Total sales were down and average sales prices also dropped in all three segments of the market as Arlington real estate closed out a wild 2022 with, as expected, a weak conclusion.
The combination of fewer sales and lower priced resulted in a year-over-year drop of more than 56 percent in overall sales volume for December, according to figures from MarketStats by ShowingTime based on listing activity from Bright MLS.
A total of just 140 properties went to closing across the county in December, down 52 percent from the 291 that changed hands during an unusually healthy December 2021. The decline continued, and accelerated, a trend that began in late spring, when the local market began showing signs of weakness owing to higher interest rates and affordability concerns.
That weakening also impacted average sales prices, which saw an overall decline of 10.1 percent to $728,349.
A portion of that decline was due to fewer single-family homes on the overall mix compared to last year, but all three market sectors posted dips:
• The average price of single-family homes dropped 2.2 percent to $1,231,623.
• The average price of attached homes (townhouses, rowhouses and condominiums) was down 13.2 percent to $505,248.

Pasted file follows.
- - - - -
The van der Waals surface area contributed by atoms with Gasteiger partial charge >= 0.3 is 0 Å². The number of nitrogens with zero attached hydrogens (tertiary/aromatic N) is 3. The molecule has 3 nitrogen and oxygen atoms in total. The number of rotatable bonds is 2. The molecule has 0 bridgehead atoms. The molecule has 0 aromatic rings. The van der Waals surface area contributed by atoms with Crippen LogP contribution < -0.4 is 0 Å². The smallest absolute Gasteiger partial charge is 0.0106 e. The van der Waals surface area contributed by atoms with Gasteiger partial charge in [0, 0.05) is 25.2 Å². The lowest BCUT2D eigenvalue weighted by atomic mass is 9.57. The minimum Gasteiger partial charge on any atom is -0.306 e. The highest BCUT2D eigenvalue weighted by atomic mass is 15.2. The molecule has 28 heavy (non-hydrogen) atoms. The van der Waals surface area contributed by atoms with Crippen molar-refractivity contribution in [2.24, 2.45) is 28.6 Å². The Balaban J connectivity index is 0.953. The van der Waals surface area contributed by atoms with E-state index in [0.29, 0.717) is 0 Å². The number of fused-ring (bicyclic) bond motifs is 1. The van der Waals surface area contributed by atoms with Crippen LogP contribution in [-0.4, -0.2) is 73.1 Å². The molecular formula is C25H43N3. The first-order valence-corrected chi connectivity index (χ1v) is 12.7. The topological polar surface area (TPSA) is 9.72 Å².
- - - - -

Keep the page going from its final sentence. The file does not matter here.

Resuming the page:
• The average price in the condo-only segment was down 12.8 percent to $474,514.
A total of 31 properties changed hands at more than $1 million, including three for more than $2.5 million.
Add it all up, and total sales volume for the month was about $102.8 million countywide, down from $235.2 million a year before.
More signs of softening: It took an average of 44 days between listing and ratified sales contract for homes that went to closing in December, up from 35 days a year before, and properties garnered an average of 95.3 percent of listing price, down from 97.7 percent.
Conventional mortgages represented the method of transacting sales in 83 cases, followed by cash (46) and VA-backed loans (five). That unusually high percentage of all-cash sales may suggest investors are swooping in, perhaps in anticipation that Arlington leaders will approve Missing Middle housing/zoning changes that will allow them more leeway in developing single-family lots.
Not only were many buyers seeming to be holding out for springtime to start their home search, sellers also were holding back. A scant 83 homes came onto the market in December, down from 174 a year ago.
Because homes are staying on the market longer, inventory is building, but the total at the end of the month (246 properties) was still down from 265 a year before.
Expect at least another month or two of anemic sales reports, as the total number of pending sales in the pipeline at the end of December was down more than 40 percent from a year before.
Figures represent most, but not all, homes on the market. All December 2022 figures are preliminary and are subject to revision.